Do mental health conditions run in your family? It’s common for depression or bipolar disorder to exist across generations and relatives, appearing on various branches of a family tree. Research shows that many mental health conditions are inheritable. In fact, people with a family history of depression can be two to three times more likely to live with depression, compared to the general population.
A place to learn
At Families for Depression Awareness (FFDA), we focus on the families of people living with depression or bipolar disorder ("mood disorders"), equipping family caregivers with education and training so they can provide effective, constructive support to their loved ones.
Mood disorders affect everyone in a family, not only those with the diagnosis. Each family member should be able to have their needs identified and addressed.
In addition to passing along a higher likelihood of having a mood disorder, parents living with a mood disorder can find it hard to engage with their children, take care of household chores, do their work, and sometimes even to get out of bed.
Family caregivers risk wearing themselves out as they help their loved one seek treatment, manage the household and the family, and try to keep a roof over their heads.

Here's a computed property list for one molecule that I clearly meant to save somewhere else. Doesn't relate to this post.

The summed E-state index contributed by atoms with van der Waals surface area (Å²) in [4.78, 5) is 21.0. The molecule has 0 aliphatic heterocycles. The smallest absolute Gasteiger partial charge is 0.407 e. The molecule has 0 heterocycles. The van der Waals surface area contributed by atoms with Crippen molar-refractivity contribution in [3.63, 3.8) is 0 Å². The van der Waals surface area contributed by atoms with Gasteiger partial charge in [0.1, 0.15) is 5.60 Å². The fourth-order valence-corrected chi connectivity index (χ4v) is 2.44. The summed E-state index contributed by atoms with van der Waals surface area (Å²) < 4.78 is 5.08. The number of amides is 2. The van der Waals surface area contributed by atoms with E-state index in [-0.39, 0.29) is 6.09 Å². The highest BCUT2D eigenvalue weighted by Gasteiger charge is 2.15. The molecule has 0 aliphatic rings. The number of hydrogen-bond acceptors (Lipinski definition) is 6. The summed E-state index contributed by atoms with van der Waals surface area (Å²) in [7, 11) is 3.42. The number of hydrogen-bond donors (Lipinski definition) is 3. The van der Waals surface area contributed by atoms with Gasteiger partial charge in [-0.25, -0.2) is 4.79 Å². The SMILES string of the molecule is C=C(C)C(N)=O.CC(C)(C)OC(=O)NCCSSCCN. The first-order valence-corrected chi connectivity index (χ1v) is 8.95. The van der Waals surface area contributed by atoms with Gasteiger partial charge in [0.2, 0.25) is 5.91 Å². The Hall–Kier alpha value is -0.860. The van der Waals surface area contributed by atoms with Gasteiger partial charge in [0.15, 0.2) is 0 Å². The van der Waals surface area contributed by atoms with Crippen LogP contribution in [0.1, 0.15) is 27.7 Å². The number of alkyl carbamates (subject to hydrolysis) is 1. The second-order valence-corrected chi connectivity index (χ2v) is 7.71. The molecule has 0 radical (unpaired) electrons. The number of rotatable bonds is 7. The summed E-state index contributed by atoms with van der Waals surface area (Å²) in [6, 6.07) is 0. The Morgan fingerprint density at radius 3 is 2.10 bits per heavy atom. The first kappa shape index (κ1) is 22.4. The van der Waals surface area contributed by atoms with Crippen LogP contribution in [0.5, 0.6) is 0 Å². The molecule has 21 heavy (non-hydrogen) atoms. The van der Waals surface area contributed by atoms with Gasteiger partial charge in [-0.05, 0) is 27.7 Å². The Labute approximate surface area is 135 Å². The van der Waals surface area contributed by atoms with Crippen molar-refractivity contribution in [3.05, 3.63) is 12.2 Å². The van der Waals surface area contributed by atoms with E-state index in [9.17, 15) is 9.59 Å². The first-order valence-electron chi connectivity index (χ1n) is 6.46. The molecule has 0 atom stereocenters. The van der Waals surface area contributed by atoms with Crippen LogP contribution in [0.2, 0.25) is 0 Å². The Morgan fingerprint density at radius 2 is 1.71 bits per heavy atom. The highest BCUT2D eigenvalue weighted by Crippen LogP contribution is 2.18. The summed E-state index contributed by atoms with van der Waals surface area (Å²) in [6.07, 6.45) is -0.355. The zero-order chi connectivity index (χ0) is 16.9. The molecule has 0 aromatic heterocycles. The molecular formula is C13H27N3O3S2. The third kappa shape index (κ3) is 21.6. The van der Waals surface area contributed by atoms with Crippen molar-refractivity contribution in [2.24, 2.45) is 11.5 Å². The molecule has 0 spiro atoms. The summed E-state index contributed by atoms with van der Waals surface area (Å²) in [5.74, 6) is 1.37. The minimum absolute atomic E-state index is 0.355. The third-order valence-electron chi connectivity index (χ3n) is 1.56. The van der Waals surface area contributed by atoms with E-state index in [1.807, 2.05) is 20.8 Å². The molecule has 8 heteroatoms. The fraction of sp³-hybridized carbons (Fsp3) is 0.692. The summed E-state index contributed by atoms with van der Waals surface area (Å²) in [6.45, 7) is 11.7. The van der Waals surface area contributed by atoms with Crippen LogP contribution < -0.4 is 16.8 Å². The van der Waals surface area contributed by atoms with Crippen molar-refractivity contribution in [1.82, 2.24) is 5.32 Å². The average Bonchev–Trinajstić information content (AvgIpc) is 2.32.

Since our beginning, we have shared family stories to help caregivers feel like they are not alone, show that families can address mood disorders together, inspire hope, and dispel stigma. Each year, we add to our library of honest and inspiring accounts of families facing the challenges of mood disorders and suicide.
Transitioning from high school to college can be an exciting yet overwhelming time for many students and their parents. At this stage of life, college-bound teens may face new – or recurrent – mental health challenges. Parents can take proactive steps to promote mental wellness that help college-bound teens prepare for these challenges.
Healthy boundaries are essential for any caregiver supporting a loved one living with depression. Boundaries provide structure in relationships and ensure that everyone involved is respected and gets their needs met. By setting clear limits, you can prioritize your wellness while continuing to be a support for your loved one.
Trauma among teens is more common than you might believe. By the age of sixteen, approximately one-quarter (25%) of children and adolescents have experienced at least one traumatic event. As a caring adult, you have an important role to play in aiding them as they heal.
In part 2 of this series, we highlight the importance of the support network for both you as a caregiver and your loved one living with depression. Unlike a treatment team, this network consists of people within a community who provide support with emotional, spiritual, and/or practical challenges.